Divrei Torah

Parshat Vayechi –> Shemot (Dead and Alive)

BS”D

Vayechi –> Shemot

(This sedra ending the book of Bereishit was the parsha of my father’s Z”L birth on Shabbat.)

Parshat Vayechi speaks about the last seventeen years of Yaakov Avinu. He dies in Mitzrayim yet demands to be buried in Eretz Yisrael, in the Machpelah. A great ceremony is created in the Holy Land. None of his children are inspired to be buried in Eretz HaKodesh; only his kingly son, Yosef HaTzaddik, is brought back with Bnei Yisrael and re-interred when they return and reconquer G-d’s land.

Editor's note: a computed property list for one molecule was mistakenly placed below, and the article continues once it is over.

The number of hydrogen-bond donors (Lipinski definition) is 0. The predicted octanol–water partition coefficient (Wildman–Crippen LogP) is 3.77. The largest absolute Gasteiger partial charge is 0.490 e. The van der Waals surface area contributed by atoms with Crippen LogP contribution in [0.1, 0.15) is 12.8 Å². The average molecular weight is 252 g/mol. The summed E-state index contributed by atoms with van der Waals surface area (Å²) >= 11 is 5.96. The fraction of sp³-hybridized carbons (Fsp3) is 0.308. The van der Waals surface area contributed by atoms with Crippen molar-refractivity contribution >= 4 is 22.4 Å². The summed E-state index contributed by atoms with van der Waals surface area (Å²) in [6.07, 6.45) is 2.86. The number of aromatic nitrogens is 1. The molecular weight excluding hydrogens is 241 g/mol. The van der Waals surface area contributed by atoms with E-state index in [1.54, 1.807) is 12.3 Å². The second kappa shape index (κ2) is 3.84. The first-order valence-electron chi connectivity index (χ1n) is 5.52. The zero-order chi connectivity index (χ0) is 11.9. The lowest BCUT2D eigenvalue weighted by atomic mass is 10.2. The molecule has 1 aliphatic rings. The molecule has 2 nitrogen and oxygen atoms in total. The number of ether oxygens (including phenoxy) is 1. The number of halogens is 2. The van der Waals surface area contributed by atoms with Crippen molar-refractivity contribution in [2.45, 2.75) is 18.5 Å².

As for Yaakov, one wonders why in our Amidah we invoke “Elokei Avraham, Elokei Yitzchak, veElokei Yaakov.” Wouldn’t it be correct to say “Elokei Yisrael”? We call out Avraham Avinu’s changed name. Why not Yaakov’s? We speculate the reading’s emphasis is upon the “ve”: veYaakov. Yitzchak’s name remained throughout his life and he could bless both his sons for their best definition. Whereas “ve’Yaakov” carries both names: immediately after G-d blesses Yisrael with his new name, the Torah reverts to referring to him as Yaakov. The interchangeability is demonstrated in this sedra, 48:2-3: “When it was told to Yaakov, ‘Behold, your son Yosef has come to you,’ Yisrael collected his strength and sat up in the bed. Then Yaakov said to Yosef…” The word “ve” carries this duality, so when affixed to Yaakov — veYaakov — it contains the lot of his dual nature, as evidenced in his progeny. Yaakov returns to both Rachel and Leah, and when he was Yisrael stands before G-d on High.